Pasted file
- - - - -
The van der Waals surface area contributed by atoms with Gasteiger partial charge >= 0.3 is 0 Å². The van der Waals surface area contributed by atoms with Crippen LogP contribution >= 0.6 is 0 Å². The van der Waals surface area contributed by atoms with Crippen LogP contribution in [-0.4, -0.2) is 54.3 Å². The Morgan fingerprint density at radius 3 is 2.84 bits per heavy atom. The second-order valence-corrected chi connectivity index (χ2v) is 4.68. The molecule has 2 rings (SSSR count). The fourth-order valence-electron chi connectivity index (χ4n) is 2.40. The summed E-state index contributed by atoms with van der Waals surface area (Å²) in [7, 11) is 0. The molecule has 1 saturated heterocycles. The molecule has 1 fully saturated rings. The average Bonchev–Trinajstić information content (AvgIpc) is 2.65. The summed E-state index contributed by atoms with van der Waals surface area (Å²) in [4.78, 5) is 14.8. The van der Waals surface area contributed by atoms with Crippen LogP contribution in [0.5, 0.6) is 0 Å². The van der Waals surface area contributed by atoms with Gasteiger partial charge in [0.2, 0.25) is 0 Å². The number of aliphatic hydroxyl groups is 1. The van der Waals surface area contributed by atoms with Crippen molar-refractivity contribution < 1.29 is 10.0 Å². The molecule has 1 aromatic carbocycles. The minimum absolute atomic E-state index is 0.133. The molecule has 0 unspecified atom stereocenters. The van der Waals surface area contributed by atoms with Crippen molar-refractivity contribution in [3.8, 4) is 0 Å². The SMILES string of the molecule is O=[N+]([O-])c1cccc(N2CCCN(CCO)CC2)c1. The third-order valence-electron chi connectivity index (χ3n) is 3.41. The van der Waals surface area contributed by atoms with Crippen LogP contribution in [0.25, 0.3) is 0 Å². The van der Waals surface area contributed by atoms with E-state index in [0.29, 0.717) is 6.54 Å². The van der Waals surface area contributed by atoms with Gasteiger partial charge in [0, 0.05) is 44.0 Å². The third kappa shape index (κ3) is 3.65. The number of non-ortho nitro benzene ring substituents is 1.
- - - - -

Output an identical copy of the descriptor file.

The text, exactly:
The van der Waals surface area contributed by atoms with Gasteiger partial charge >= 0.3 is 0 Å². The van der Waals surface area contributed by atoms with Crippen LogP contribution >= 0.6 is 0 Å². The van der Waals surface area contributed by atoms with Crippen LogP contribution in [-0.4, -0.2) is 54.3 Å². The Morgan fingerprint density at radius 3 is 2.84 bits per heavy atom. The second-order valence-corrected chi connectivity index (χ2v) is 4.68. The molecule has 2 rings (SSSR count). The fourth-order valence-electron chi connectivity index (χ4n) is 2.40. The summed E-state index contributed by atoms with van der Waals surface area (Å²) in [7, 11) is 0. The molecule has 1 saturated heterocycles. The molecule has 1 fully saturated rings. The average Bonchev–Trinajstić information content (AvgIpc) is 2.65. The summed E-state index contributed by atoms with van der Waals surface area (Å²) in [4.78, 5) is 14.8. The van der Waals surface area contributed by atoms with Crippen LogP contribution in [0.5, 0.6) is 0 Å². The van der Waals surface area contributed by atoms with Gasteiger partial charge in [0.2, 0.25) is 0 Å². The number of aliphatic hydroxyl groups is 1. The van der Waals surface area contributed by atoms with Crippen molar-refractivity contribution < 1.29 is 10.0 Å². The molecule has 1 aromatic carbocycles. The minimum absolute atomic E-state index is 0.133. The molecule has 0 unspecified atom stereocenters. The van der Waals surface area contributed by atoms with Crippen molar-refractivity contribution in [3.8, 4) is 0 Å². The SMILES string of the molecule is O=[N+]([O-])c1cccc(N2CCCN(CCO)CC2)c1. The third-order valence-electron chi connectivity index (χ3n) is 3.41. The van der Waals surface area contributed by atoms with Crippen LogP contribution in [0.25, 0.3) is 0 Å². The van der Waals surface area contributed by atoms with E-state index in [0.29, 0.717) is 6.54 Å². The van der Waals surface area contributed by atoms with Gasteiger partial charge in [0, 0.05) is 44.0 Å². The third kappa shape index (κ3) is 3.65. The number of non-ortho nitro benzene ring substituents is 1.